I first encountered Vanessa Paschkarnis’ work when she came to study at the Nova Scotia College of Art and Design University in the early nineties when I was teaching in the sculpture department. Her methodology was highly refined and she was focused in purpose. She worked tirelessly at large scale plaster casts, graphite drawings and ambitious stone carvings. The work had and continues to read, for me, to be simultaneously optimistic yet subtly doleful.
Paschakarnis’ most recent exhibition is effectively accommodated at the Alison Smith Gallery… a street level store front building in the older mixed zone district of Toronto’s west end. Domestic size marble carvings sit atop appropriately crafted innocuous bases. Parallel white walls that run the full length of the gallery display several large and small-scale drawings, punctuated by evocative intaglio prints. Overhead stainless steel aircraft cable suspends contorted cast bronze enclosures and their “shadows”. The rubric under which this collection of art work functions is offered as: Domesticated Beasts. The title suggests the notion of servitude together with the attendant uneasiness that it carries.
We are all souls
Tied to the bodies
Of dying animals
“Sailing to Byzantium” WB Yeats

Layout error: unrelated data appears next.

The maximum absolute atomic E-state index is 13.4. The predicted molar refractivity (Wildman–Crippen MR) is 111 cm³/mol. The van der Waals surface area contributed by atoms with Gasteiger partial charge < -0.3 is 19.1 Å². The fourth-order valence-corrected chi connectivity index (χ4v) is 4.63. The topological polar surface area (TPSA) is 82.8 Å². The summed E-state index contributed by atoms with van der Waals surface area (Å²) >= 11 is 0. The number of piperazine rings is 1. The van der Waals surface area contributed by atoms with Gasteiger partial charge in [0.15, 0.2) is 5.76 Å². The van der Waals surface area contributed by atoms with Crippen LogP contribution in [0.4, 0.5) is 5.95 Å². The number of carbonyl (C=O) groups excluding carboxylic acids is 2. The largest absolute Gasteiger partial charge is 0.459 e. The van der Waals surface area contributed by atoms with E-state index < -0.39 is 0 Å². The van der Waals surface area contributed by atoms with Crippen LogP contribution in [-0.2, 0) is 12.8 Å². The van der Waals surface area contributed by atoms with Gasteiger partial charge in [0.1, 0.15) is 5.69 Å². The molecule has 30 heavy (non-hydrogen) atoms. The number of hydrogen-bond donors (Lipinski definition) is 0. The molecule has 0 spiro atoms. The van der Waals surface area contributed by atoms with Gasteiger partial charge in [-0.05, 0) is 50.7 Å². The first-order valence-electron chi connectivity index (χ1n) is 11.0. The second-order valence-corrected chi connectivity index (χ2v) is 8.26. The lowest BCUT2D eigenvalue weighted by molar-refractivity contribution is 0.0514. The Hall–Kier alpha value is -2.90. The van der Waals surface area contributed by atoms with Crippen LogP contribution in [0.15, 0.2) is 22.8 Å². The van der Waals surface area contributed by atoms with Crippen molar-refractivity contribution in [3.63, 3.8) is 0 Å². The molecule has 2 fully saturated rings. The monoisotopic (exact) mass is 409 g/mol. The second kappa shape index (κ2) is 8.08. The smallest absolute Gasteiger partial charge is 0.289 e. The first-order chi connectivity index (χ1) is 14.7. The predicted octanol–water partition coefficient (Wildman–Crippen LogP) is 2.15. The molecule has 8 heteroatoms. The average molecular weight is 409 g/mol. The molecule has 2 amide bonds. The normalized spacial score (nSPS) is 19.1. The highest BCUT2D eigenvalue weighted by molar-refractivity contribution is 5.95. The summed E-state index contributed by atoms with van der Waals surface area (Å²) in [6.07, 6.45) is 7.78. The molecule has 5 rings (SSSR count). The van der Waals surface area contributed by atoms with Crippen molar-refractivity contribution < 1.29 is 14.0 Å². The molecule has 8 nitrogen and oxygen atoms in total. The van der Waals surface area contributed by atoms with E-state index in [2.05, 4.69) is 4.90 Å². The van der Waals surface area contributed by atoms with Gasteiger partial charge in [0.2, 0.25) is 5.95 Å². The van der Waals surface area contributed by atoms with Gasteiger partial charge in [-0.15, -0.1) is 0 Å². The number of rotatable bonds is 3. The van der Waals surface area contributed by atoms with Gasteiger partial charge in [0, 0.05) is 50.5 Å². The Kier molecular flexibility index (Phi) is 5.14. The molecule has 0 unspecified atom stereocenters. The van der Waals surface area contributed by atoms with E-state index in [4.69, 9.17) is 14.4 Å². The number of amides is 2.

Standing on the sidewalk, directly facing the glass-fronted gallery, the viewer can see clearly inside. Atop a bolted, multi timbered plinth sits a dark green and white variegated carved stone from which cow like bronze horns protrude. Upon entering the gallery and encountering this object, titled “Horned Being” (Pan) 2008, one becomes aware of incised lines and divots that scar this otherwise smooth, serpentine stone head. The substantial bronze horns that adorn this form are elegant in their intentionally primitive, torque presentation. They appear to hold the energy that has departed from the being itself.
In early Christian tradition it was purported when the heavenly host told of the birth of Christ in Bethlehem, a deep groan was heard through the Isles of Greece. The great God of Nature, Pan, had died and deities were sent wandering into the wilderness. No longer was there felt to be space for the mystical cycles of the natural world.
Recall that Saint Thomas of Aquinas rationalized the striking of animals by arguing through logic and reason that the sound an animal made when hit was analogous to the noise produced by any inanimate object that was “sounded”.
St. Francis of Assisi, a contemporary of Aquinas, as we have learned, championed the status of wild beings and chose nature over human society to conduct his communion with God.